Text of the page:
Hardly a week goes by in which the plethora of stations does not offer a stirring selection of Second World War yarns. The small screen jumps to the sounds of steely-eyed blond men saying: 'Ve haf vays of making you tok]' Except that they say it in perfect German, since all films are dubbed. Instead, one sees the likes of John Wayne and David Niven barking 'Achtung' and 'donner und blitzen', or whatever else custom has it that military men said in the war.
Once the visitor has got over this cultural impediment, nothing stands in the way of hours of contented viewing of heroic Brits and Americans showing those nasty Germans what's what.
'These films are successful, the public likes them,' notes Andreas Bartel, spokesman for the private station Pro 7. Why on earth Germans put up with such films, let alone appear to enjoy them is, however, a matter which bemuses many a foreigner living here. For they do not appear to be a people especially dedicated to such obvious forms of masochism. But the answer is relatively straightforward. Most Germans watching these cliched Nazi types jackbooting across the screen do so with the same detached excitement as if they were watching a thriller about headhunters in Borneo. 'There is no sense in which I think, hey, these are our guys, or, that might have been grandfather's generation,' says Hans Eckhert, war-film fan and university student. 'It's just action.'
For Friedemann Beyer, film co-ordinator for another big private station, RTL Plus, this complete lack of identification is the key to the war films' success. 'The audience simply does not relate to the German characters in the films; it has nothing to do with any national feeling,' he says. 'So all you have left is the action and excitement, and well- known Hollywood stars.' Reality does creep in, however, to the extent that viewers accept the Germans always lose. 'The main thing is that it is a fair fight; straight good against bad,' says Mr Beyer. So a bad German soldier is acceptable.
But if there is one thing that knocks a war film stone dead for these audiences, it is a bad German soldier who is also silly. 'Our experience is that those war films which make the Germans ridiculous don't do at all well,' says Dieter zur Strassen, a spokesman for the satellite station Sat 1. 'The Hollywood propaganda films made during the war itself, in which the Germans are portrayed as complete buffoons, don't go down well.'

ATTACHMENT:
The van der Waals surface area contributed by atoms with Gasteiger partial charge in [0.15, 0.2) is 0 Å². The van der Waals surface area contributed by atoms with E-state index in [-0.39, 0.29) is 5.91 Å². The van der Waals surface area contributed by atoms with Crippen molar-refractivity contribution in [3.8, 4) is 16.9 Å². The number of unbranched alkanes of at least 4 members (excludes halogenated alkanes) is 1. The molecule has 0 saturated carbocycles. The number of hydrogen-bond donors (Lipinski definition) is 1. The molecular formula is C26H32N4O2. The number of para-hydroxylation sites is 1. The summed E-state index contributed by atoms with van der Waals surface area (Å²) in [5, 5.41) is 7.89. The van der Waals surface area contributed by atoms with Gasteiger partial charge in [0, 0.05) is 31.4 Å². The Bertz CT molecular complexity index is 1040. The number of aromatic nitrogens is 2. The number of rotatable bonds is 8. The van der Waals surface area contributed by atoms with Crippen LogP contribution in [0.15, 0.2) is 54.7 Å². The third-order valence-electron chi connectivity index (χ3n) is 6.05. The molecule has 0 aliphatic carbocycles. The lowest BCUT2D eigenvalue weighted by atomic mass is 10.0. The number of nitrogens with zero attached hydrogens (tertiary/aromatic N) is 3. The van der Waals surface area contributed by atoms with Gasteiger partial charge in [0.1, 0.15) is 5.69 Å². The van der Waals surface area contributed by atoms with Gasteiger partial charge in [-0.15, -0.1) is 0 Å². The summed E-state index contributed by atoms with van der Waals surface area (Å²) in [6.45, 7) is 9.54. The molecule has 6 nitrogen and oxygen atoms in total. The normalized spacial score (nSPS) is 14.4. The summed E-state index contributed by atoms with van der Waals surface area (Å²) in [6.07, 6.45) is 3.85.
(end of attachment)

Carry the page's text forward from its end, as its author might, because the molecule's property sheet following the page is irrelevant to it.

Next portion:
Nor it appears, do French war films, which tend to enjoy a good dig at les Boches. Clearly, losing to the French is not something the German audience, however detached, has come round to yet.
But even on the silly front, times may be changing. Or at least, that was Sat 1's hope when it broadcast Hogan's Heroes, an aged US slapstick PoW serial. It leaves no cliche unturned in its portrayal of joke German camp guards having rings run round them by enterprising GIs. 'We could never have shown this sort of thing 20 years ago,' notes Mr zur Strassen, 'but we think there are enough people now who realise that the characters are so exaggerated that they really are funny.'
Even so, Sat 1 tried not to take too many chances, placing Hogan's Heroes late on Sunday night after the prime, weekly current affairs talk show. 'We needed to make sure that it is seen by a mainly intellectual audience,' says Mr zur Strassen.
Hogan's Heroes for intellectuals; now that really is something. But even this ploy appears not to have worked, for the serial has been voted a huge flop by viewers; 72 per cent of those polled said it was awful. So, intellectuals or not, it is still: 'Bad German soldiers OK, silly ones not OK.'Reuse content